8. Pee-wee's Big Adventure (1985) - Tim Burton [Amazon US]
    Former animator Tim Burton (Beetlejuice, Edward Scissorhands, Ed Wood, Batman, Mars Attacks!) made his feature directorial debut with this delightful comedy, coscripted by the late Phil Hartman (who also appears briefly as a reporter). Wisely, they keep the story simple so as to concentrate on the characters: Pee-wee's most prized possession, his shiny new bicycle, is stolen, and he sets off on an obsessive cross-country journey, determined to recover it. Pee-wee's awkward and childish attempts to be cool and mature ("I meant to do that!!") are hysterical, as when he tells his girlfriend (Elizabeth Daly): "There's things about me you don't know, Dottie. Things you wouldn't understand. Things you couldn't understand. Things you shouldn't understand.... I'm a loner, Dottie. A rebel." Look for Saturday Night Live vet Jan Hooks in a hilarious bit as a tour guide at the Alamo. And beware of Large Marge! --Jim Emerson -- for amazon.com [...]

  9. Stephen King's Cat's Eye (1985) - Lewis Teague [Amazon US]
    This tells, three stories from the Point of View of a Cat. A Man (James Woods) try to give up smoking by going to a successful Company named Quitters, Inc by being stalked by a Business Man (Alan King) by making him trying to quit smoking. A Crazed Millionaire (Kenneth McMillian) pushed a Tennis Pro (Robert Hays) by making him walking all around the Buliding from a Ledge. The Cat is trying to protect a little girl (Drew Barrymore) by a Monster Troll by stealing Kids Breath and Murdering them.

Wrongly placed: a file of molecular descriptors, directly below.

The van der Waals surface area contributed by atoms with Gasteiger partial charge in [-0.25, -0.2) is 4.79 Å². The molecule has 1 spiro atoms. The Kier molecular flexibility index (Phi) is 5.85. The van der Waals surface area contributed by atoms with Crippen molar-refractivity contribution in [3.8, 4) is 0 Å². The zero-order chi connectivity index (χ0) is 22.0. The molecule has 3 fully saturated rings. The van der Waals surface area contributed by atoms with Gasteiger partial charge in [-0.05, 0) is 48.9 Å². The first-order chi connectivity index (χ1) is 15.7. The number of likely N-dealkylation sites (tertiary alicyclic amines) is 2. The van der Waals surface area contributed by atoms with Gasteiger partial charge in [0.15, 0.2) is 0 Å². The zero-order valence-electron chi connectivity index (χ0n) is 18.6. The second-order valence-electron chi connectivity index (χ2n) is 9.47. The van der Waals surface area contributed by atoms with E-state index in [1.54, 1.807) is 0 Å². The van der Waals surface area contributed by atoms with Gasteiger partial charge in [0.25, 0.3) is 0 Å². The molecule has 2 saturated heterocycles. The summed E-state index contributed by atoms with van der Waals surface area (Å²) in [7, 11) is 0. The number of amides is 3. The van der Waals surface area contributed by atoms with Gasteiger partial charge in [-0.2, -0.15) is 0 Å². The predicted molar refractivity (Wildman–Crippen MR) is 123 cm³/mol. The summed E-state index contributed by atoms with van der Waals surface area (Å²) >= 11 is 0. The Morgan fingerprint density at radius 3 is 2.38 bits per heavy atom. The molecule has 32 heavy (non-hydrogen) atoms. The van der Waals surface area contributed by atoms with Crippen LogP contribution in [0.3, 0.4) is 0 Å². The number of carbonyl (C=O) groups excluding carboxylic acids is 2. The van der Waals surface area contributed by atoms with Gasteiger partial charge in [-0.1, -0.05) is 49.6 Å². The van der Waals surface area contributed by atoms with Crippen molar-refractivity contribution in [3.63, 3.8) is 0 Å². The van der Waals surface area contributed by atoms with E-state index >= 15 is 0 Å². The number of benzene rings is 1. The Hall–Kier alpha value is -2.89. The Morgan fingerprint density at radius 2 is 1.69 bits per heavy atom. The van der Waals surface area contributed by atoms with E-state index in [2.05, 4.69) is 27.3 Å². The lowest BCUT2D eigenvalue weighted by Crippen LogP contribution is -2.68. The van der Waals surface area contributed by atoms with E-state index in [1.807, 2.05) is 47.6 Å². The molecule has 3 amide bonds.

Directed by Lewis Teague (Alligator, Cujo, Navy Seals) made a fun, entertaining, dark humor, tongue in cheek horror film that becomes a Cult Classic. This wasn`t a huge hit in theaters back in 1985.--Christian Pelchat

  10. The Falcon and the Snowman (1985) - John Schlesinger (1985) [Amazon.com]
    Timothy Hutton and Sean Penn play two young men from wealthy families who sell government secrets to the Russians. Based on the true story of Christopher Boyce (Hutton) and Daulton Lee (Penn), this is sometimes edgy, occasionally humorous, and ultimately heartbreaking. Boyce, whose job it is to guard top-secret government papers, becomes disillusioned with the United States and decides to make a deal with the Soviets. His partner in espionage is propelled by less-ideal reasons for his acts, as Penn plays a grungy drug addict in it for the money. An intelligent script is matched on two counts: by John Schlesinger's tight direction and by provocative performances by both actors. --Rochelle O'Gorman